Home > Uncategorized > Of fog and wind

Of fog and wind

August 20/Day 34. Today Hannah moves back to College Station for her second year at Texas A&M. I’m so proud of her! I wish I could be there, but it sounds like she and Jane had a good day fixing up her dorm room. The fact of the matter is, I would have taken this trip last year but I just couldn’t see being gone while sending her off to college for the very first time.

Foggy beach, very windy

Well, the day dawns with crystal clear blue skies and little breeze. After breakfast and coffee, I decide to head for the beach again, this time with my camera instead of the bike. I slog the long mile through deep sand—only to find that the beach is again foggy, windy and cold. It’s very strange. The fog billows over the first high row of dunes like smoke from a brush fire, tumbling and whirling wildly in the wind, but then immediately dissipates.

To seaward, it’s so thick I can barely make out the second row of breakers, let alone see any rocky promontories inhabited by seals. I can hear the fog horn in Bandon, six miles away; I can only see up and down the beach about a hundred yards. And, yes, it’s cold and windy. I’m learning, however, and I brought a heavyweight hoodie, though it hardly keeps the chill away.

I stroll up and down the beach about a mile and see some huge pieces of driftwood; some are whole tree trunks six feet in diameter and the length of a boxcar. Some are massive gnarled stumps, their bark weathered away and nothing but a white skeleton remaining. They’ll all be rearranged this winter when vicious storms pound the coast, lifting them from their sandy moorings and tossing them about. Oh, how I’d love to be here in a cozy seaside cabin to experience one of those epic storms!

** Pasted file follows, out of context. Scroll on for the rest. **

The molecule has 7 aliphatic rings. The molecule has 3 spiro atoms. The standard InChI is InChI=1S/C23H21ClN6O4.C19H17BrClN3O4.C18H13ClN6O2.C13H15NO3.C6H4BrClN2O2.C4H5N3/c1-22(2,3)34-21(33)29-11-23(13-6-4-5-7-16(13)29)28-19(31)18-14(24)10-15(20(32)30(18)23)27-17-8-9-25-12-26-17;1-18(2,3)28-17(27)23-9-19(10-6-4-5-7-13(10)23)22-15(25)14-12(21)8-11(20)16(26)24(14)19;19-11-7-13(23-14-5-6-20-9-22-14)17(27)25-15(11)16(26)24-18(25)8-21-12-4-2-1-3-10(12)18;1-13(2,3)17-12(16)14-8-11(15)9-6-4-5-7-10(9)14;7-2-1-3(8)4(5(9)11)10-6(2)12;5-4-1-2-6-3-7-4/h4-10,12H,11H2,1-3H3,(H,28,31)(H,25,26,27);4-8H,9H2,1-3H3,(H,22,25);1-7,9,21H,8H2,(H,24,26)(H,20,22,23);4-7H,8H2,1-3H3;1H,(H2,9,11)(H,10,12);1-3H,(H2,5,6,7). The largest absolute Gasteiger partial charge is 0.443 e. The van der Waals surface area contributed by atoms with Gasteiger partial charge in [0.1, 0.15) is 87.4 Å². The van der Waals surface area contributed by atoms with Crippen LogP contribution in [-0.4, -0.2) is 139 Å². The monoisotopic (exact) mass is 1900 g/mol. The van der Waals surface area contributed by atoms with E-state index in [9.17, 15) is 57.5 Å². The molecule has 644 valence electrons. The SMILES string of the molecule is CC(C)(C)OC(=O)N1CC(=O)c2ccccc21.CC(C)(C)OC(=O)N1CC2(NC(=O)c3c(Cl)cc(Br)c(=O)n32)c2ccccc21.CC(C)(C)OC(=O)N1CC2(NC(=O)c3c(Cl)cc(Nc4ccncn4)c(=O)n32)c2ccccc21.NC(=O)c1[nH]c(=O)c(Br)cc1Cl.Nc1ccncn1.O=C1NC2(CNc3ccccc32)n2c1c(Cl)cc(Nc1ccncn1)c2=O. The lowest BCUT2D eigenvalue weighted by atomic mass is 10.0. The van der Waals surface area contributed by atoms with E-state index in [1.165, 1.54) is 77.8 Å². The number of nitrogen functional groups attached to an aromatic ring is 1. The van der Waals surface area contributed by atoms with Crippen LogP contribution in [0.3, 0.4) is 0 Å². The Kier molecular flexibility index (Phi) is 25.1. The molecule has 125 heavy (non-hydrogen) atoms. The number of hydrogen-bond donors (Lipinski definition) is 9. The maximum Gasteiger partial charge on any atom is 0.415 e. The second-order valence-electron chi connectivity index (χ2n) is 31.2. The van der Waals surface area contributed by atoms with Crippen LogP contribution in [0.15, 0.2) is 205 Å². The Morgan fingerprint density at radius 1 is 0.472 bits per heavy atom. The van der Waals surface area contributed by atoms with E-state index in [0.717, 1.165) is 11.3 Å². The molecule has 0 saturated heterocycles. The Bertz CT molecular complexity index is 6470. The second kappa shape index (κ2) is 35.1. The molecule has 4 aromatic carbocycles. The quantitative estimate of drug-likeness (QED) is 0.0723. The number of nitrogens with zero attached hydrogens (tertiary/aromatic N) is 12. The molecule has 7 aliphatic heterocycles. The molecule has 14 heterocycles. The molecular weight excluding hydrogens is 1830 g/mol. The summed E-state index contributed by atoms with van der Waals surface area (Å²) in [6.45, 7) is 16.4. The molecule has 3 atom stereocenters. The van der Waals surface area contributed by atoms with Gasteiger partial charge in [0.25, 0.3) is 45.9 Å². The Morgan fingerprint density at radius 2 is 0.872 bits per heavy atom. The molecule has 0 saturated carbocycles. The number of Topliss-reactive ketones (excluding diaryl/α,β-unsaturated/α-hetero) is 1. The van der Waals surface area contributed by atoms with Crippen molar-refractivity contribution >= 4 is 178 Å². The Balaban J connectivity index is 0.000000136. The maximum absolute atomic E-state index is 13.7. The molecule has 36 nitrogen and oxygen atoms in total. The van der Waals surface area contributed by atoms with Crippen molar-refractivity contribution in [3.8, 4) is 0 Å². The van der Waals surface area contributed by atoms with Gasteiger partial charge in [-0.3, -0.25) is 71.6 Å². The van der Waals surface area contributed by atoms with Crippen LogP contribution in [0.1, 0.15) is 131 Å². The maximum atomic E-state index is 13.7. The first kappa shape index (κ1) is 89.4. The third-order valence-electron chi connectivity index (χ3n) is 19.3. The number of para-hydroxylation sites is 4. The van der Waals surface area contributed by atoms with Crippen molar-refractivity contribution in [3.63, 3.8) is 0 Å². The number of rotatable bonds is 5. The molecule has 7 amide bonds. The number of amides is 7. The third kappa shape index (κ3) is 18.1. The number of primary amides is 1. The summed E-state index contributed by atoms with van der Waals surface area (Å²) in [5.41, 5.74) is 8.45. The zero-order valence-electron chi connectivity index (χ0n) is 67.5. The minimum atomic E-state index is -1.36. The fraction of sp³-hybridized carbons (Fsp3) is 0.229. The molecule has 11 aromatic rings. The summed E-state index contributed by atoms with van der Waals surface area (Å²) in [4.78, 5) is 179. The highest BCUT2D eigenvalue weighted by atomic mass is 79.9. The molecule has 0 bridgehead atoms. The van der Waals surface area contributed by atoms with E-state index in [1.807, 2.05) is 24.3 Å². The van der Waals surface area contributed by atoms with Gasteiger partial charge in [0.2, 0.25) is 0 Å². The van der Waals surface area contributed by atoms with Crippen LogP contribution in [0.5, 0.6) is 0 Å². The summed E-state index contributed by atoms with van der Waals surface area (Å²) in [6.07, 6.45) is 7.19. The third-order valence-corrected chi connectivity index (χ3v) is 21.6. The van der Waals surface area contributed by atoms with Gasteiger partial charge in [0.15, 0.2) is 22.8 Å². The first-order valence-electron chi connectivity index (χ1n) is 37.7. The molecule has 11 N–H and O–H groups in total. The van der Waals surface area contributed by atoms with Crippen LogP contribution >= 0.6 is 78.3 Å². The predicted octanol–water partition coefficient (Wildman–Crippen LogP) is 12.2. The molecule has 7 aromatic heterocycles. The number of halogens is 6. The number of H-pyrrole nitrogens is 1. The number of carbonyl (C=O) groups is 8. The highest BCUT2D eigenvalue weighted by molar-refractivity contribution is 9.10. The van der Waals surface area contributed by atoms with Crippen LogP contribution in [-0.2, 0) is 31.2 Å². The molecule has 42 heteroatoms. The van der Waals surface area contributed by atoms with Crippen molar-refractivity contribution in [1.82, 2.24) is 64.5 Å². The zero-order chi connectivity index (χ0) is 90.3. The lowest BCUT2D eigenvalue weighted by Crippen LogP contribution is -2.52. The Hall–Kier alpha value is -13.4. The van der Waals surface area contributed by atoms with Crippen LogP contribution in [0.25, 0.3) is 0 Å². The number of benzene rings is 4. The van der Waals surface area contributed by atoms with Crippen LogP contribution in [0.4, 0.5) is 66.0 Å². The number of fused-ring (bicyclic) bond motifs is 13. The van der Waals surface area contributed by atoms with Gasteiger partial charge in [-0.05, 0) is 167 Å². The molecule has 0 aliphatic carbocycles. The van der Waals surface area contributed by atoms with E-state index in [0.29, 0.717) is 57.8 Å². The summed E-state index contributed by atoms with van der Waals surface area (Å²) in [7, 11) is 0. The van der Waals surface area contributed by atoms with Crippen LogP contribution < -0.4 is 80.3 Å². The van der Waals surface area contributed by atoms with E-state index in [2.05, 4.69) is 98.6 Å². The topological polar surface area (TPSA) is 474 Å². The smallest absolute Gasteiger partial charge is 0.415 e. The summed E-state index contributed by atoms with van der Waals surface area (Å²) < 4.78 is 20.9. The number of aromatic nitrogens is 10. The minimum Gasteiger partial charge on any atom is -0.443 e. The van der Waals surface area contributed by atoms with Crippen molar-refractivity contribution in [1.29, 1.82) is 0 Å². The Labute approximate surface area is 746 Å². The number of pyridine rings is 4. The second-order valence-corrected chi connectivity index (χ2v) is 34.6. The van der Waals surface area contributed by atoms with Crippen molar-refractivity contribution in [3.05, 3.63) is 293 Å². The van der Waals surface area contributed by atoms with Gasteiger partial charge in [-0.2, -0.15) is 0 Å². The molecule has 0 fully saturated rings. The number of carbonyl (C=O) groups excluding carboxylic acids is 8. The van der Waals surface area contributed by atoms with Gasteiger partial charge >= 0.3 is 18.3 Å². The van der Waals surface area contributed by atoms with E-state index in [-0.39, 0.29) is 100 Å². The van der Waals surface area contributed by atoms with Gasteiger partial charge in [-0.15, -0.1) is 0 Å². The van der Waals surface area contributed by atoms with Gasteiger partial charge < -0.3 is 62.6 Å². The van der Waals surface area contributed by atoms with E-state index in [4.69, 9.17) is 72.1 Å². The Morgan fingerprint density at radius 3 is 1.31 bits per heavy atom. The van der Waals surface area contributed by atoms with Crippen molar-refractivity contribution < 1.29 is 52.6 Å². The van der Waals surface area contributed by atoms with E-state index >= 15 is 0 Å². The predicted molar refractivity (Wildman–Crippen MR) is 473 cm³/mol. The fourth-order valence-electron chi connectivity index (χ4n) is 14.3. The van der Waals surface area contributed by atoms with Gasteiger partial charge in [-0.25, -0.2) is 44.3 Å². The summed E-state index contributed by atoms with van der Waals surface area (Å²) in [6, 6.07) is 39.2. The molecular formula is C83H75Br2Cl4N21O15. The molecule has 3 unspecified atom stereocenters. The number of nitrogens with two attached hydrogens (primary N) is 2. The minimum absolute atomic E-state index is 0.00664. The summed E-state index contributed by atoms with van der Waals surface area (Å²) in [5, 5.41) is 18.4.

This old stump is about six feet across

Yesterday as I was man-handling my bike along the beach trail, I noticed to my dismay that the tires were rotted and cracked through to the fabric binding underneath. I could just see myself coasting carefree down a slope and—BLAM!—a blowout sends me crashing to the pavement. There being no Walmarts in most of these small towns (the locals turn their noses up at them) I had to drive north about 20 miles to Coos Bay to find the nearest bicycle shop.

That chore done, I returned to home, rode the bike around the campground a few times to “break in” the tires, then settled in for some dinner and a good book.

A pretty uneventful day….

I’m missing those long day-hikes in the mountains. But at least I have the Giggle Family to keep me company again tonight.

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